38.31979-05-02236°05'N / 98°23'W1.00 Mile40 Yards00250K0Logan
38.81983-05-13335°51'N / 97°57'W35°55'N / 97°49'W8.80 Miles250 Yards00250K0Kingfisher
38.91957-04-22235°52'N / 97°56'W35°54'N / 97°53'W3.60 Miles200 Yards00250K0Kingfisher
38.91991-04-26436°27'N / 97°26'W36°34'N / 96°54'W33.00 Miles1500 Yards062.5M0Noble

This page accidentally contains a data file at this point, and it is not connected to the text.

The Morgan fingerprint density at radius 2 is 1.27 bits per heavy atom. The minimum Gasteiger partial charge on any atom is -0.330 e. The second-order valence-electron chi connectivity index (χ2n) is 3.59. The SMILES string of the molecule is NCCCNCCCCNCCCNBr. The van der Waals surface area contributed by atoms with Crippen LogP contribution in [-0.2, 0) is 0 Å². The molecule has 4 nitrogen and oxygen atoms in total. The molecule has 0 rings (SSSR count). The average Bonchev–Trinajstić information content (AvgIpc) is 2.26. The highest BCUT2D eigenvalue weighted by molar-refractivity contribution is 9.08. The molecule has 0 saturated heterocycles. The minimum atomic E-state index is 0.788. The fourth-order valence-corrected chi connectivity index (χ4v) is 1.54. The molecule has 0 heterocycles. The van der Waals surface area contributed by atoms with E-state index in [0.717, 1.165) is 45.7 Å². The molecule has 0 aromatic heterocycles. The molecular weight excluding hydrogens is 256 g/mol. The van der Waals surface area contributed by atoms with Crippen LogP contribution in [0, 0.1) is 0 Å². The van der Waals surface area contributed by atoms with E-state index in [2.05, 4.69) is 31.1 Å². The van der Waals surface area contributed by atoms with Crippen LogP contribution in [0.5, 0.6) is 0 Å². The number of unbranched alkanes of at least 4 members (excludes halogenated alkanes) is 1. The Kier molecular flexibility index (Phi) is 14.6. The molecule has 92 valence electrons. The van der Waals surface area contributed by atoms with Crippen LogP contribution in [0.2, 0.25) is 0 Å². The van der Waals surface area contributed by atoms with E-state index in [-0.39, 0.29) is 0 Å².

39.21962-05-28236°48'N / 98°25'W000K0Alfalfa
40.31953-05-10236°59'N / 97°37'W37°00'N / 97°36'W1.30 Miles33 Yards000K0Grant
41.72000-05-25236°34'N / 98°37'W36°40'N / 98°33'W8.00 Miles250 Yards0050K0Woods